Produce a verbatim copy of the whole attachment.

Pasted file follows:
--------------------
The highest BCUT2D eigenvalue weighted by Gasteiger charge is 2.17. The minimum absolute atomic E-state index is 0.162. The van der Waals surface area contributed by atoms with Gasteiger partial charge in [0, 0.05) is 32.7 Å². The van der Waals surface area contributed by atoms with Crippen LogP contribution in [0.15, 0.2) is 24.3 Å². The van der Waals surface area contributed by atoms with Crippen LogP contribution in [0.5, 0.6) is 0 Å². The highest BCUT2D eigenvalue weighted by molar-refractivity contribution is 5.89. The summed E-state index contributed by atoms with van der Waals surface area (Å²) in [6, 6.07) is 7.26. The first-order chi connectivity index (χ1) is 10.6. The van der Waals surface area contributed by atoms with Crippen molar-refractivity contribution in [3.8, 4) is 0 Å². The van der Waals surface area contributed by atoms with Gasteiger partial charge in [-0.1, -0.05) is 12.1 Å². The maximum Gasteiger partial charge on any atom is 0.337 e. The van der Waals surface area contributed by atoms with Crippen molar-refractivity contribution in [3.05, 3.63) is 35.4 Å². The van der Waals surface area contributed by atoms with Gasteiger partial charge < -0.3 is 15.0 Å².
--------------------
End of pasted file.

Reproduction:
The highest BCUT2D eigenvalue weighted by Gasteiger charge is 2.17. The minimum absolute atomic E-state index is 0.162. The van der Waals surface area contributed by atoms with Gasteiger partial charge in [0, 0.05) is 32.7 Å². The van der Waals surface area contributed by atoms with Crippen LogP contribution in [0.15, 0.2) is 24.3 Å². The van der Waals surface area contributed by atoms with Crippen LogP contribution in [0.5, 0.6) is 0 Å². The highest BCUT2D eigenvalue weighted by molar-refractivity contribution is 5.89. The summed E-state index contributed by atoms with van der Waals surface area (Å²) in [6, 6.07) is 7.26. The first-order chi connectivity index (χ1) is 10.6. The van der Waals surface area contributed by atoms with Crippen molar-refractivity contribution in [3.8, 4) is 0 Å². The van der Waals surface area contributed by atoms with Gasteiger partial charge in [-0.1, -0.05) is 12.1 Å². The maximum Gasteiger partial charge on any atom is 0.337 e. The van der Waals surface area contributed by atoms with Crippen molar-refractivity contribution in [3.05, 3.63) is 35.4 Å². The van der Waals surface area contributed by atoms with Gasteiger partial charge < -0.3 is 15.0 Å².